major macro economic indicators
|2017||2018||2019 (e)||2020 (f)|
|GDP growth (%)||3.8||3.8||3.7||3.5|
|Inflation (yearly average, %)||3.7||3.2||0.8||1.4|
|Budget balance (% GDP)||-3.3||-2.9||-3.2||-3.5|
|Current account balance (% GDP)||-5.8||-6.2||-7.6||-7.5|
|Public debt (% GDP)||64.3||66.2||68.6||69.4|
(e): Estimate. (f): Forecast. *Fiscal year from 1st July - 30th June. 2019 data: FY19/20.
- Strong tourism sector
- Bilingualism (English and French)
- Robust banking system
- Democratic institutions and effective governance
- Commercially and economically dependent on Europe and Asia (tourism, construction)
- Island location and small domestic market
- Poor infrastructure, especially on Rodrigues Island
- Lack of skilled workers
Robust growth despite the slowdown in external demand
Growth should slow slightly in 2020 while staying robust, supported by strong services and construction. Aided by an extremely favourable tax regime, the financial sector will remain one of the main drivers of the economy, notably through cross-border investment activities and banking services. However, the expansion of the financial sector could be affected by the removal in March 2019 of the tax advantage granted by India, which is the sector’s main partner. However, diversification and the recent opening-up to other markets, such as Africa, offer significant opportunities. Tourism may continue to see flat growth in numbers of visitors, particularly from Europe and Asia, in line with economic conditions. Tourism should nevertheless be resilient thanks to the development of new air links and recently built hotel infrastructure. The construction sector will remain on a positive trend in 2020, driven by the rise in public investment (7.6% of GDP). The main projects include construction of a new terminal and runway, continued work on the railway line linking Port-Louis to Curepipe, and improvements to the road network. Household consumption will keep up good momentum, benefiting from credit and wage growth, muted inflation because of low prices for imported food and energy products, as well as social measures to support purchasing power. In contrast, the manufacturing sector is set to continue to put in a mixed performance and will be affected by the textile and sugar industries, which are being hurt by the moderation of external demand.
Expansionary fiscal policy maintained
The fiscal stance remains expansionary for FY 2019/2020, and the government deficit is likely to deteriorate. Spending will increase significantly, mainly to finance the rise in investment and new social measures announced before the elections, such as the increase in the value of old-age pensions. Moreover, higher income tax exemption thresholds will put a strain on revenues, which are expected to go up only slightly. The build-up of public deficits continues to fuel public debt, of which the GDP share is on an upward trend. However, the risk of default is still limited, as the debt is almost exclusively domestic, denominated in local currency and contracted over long maturities.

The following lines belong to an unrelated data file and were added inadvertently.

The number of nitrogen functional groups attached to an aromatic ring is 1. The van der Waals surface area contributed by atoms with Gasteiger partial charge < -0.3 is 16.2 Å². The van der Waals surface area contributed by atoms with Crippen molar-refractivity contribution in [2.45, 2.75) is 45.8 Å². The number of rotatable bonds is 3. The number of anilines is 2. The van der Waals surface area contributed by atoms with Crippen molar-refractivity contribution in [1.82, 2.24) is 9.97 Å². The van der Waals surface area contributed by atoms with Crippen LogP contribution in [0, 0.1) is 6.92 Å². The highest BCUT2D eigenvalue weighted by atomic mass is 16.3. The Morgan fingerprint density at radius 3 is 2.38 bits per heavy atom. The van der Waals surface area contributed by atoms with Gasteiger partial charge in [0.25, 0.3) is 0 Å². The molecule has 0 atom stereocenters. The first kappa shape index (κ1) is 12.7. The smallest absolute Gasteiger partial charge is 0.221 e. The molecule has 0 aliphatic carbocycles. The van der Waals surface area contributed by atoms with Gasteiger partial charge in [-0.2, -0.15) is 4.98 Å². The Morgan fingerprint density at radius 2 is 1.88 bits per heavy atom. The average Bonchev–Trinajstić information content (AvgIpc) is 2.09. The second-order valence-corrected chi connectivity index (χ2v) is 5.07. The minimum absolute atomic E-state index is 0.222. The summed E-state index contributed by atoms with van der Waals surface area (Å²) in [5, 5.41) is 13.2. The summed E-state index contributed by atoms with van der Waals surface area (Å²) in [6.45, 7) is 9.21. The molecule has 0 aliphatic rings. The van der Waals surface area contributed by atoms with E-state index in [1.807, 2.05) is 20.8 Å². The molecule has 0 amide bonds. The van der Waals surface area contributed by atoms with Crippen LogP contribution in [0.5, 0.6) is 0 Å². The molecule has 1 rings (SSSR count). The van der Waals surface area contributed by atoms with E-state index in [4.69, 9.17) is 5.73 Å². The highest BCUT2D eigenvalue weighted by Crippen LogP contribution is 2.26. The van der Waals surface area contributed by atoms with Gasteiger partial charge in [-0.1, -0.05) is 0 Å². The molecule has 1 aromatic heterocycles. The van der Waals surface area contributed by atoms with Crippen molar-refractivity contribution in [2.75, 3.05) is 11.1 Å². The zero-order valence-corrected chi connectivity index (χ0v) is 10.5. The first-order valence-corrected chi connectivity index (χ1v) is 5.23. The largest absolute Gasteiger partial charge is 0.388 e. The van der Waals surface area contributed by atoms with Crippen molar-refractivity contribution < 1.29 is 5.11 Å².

After deteriorating last year, the current account deficit should be stable in 2020, still fuelled by a large trade deficit (22% of GDP). While exports of goods will continue to be sluggish, imports will increase, driven by strong construction and private consumption. The surplus in the services balance (8% of GDP), mainly driven by tourism revenues, will remain. Profit repatriations by the many offshore companies based on the island will continue to support the income surplus (10% of GDP). FDI and other investment flows, directed towards tourism and the financial sector, will cover the current account deficit, while providing comfortable foreign exchange reserves, which represent about nine months of imports.
The Prime Minister secures popular legitimacy
The centre-left Alliance Morisien, a coalition led by outgoing Prime Minister Pravind Jugnauth, won 42 out of 70 seats in the November 2019 parliamentary elections, thus retaining a solid majority. Pravind Jugnaulth took office in 2017, following the resignation of his father Sir Arnerood Jugnauth, who was appointed in 2014. The handover weakened the popularity of the ruling coalition, which was accused of nepotism and was further affected by the loss of one of the constituent parties (Mauritius Social Democratic Party). The coalition is also suffering from a growing perception of cronyism and corruption, illustrated by the scandal in March 2018 when President Ameenah Gurib-Fakim was accused of using a bankcard provided by an NGO for personal purposes. However, despite all of this, the alliance and the Prime Minister managed to retain popular support.
Mauritius remains one of the highest ranked countries in sub-Saharan Africa according to the World Bank’s governance indicators. Political stability and good governance contribute to a highly competitive business climate at the international level: the country ranks 13th out of 190 in the Doing Business 2020 ranking. However, recent revelations that came out of the Mauritius Leaks investigation about the scale of tax optimisation or evasion, supported by the country’s very low tax rates, could have repercussions for Mauritius’ reputation.
Last update: February 2020